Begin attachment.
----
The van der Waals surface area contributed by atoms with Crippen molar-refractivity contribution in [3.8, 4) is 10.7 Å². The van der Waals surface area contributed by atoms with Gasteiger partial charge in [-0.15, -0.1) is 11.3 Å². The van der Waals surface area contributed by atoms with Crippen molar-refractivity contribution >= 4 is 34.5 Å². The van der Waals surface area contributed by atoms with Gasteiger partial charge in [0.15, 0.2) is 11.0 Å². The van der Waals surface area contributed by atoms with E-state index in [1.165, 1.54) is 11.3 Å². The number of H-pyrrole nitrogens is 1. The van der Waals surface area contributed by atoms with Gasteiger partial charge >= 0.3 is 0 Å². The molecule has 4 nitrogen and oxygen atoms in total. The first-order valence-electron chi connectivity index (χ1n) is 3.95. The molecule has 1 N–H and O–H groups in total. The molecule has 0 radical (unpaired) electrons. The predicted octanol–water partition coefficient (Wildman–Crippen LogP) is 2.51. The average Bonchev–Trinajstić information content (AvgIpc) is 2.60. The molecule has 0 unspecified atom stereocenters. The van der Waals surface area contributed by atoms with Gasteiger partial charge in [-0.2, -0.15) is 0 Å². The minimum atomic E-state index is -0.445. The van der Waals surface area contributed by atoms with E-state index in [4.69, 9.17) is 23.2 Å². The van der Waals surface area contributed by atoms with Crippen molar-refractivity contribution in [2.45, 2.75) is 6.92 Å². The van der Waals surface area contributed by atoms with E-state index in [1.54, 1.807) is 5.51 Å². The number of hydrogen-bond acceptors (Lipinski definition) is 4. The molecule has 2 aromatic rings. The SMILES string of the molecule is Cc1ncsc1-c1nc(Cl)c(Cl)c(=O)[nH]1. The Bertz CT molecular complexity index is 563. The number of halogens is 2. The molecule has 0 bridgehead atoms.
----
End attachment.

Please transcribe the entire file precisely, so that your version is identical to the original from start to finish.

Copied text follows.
The van der Waals surface area contributed by atoms with Crippen molar-refractivity contribution in [3.8, 4) is 10.7 Å². The van der Waals surface area contributed by atoms with Gasteiger partial charge in [-0.15, -0.1) is 11.3 Å². The van der Waals surface area contributed by atoms with Crippen molar-refractivity contribution >= 4 is 34.5 Å². The van der Waals surface area contributed by atoms with Gasteiger partial charge in [0.15, 0.2) is 11.0 Å². The van der Waals surface area contributed by atoms with E-state index in [1.165, 1.54) is 11.3 Å². The number of H-pyrrole nitrogens is 1. The van der Waals surface area contributed by atoms with Gasteiger partial charge >= 0.3 is 0 Å². The molecule has 4 nitrogen and oxygen atoms in total. The first-order valence-electron chi connectivity index (χ1n) is 3.95. The molecule has 1 N–H and O–H groups in total. The molecule has 0 radical (unpaired) electrons. The predicted octanol–water partition coefficient (Wildman–Crippen LogP) is 2.51. The average Bonchev–Trinajstić information content (AvgIpc) is 2.60. The molecule has 0 unspecified atom stereocenters. The van der Waals surface area contributed by atoms with Gasteiger partial charge in [-0.2, -0.15) is 0 Å². The minimum atomic E-state index is -0.445. The van der Waals surface area contributed by atoms with E-state index in [4.69, 9.17) is 23.2 Å². The van der Waals surface area contributed by atoms with Crippen molar-refractivity contribution in [2.45, 2.75) is 6.92 Å². The van der Waals surface area contributed by atoms with E-state index in [1.54, 1.807) is 5.51 Å². The number of hydrogen-bond acceptors (Lipinski definition) is 4. The molecule has 2 aromatic rings. The SMILES string of the molecule is Cc1ncsc1-c1nc(Cl)c(Cl)c(=O)[nH]1. The Bertz CT molecular complexity index is 563. The number of halogens is 2. The molecule has 0 bridgehead atoms.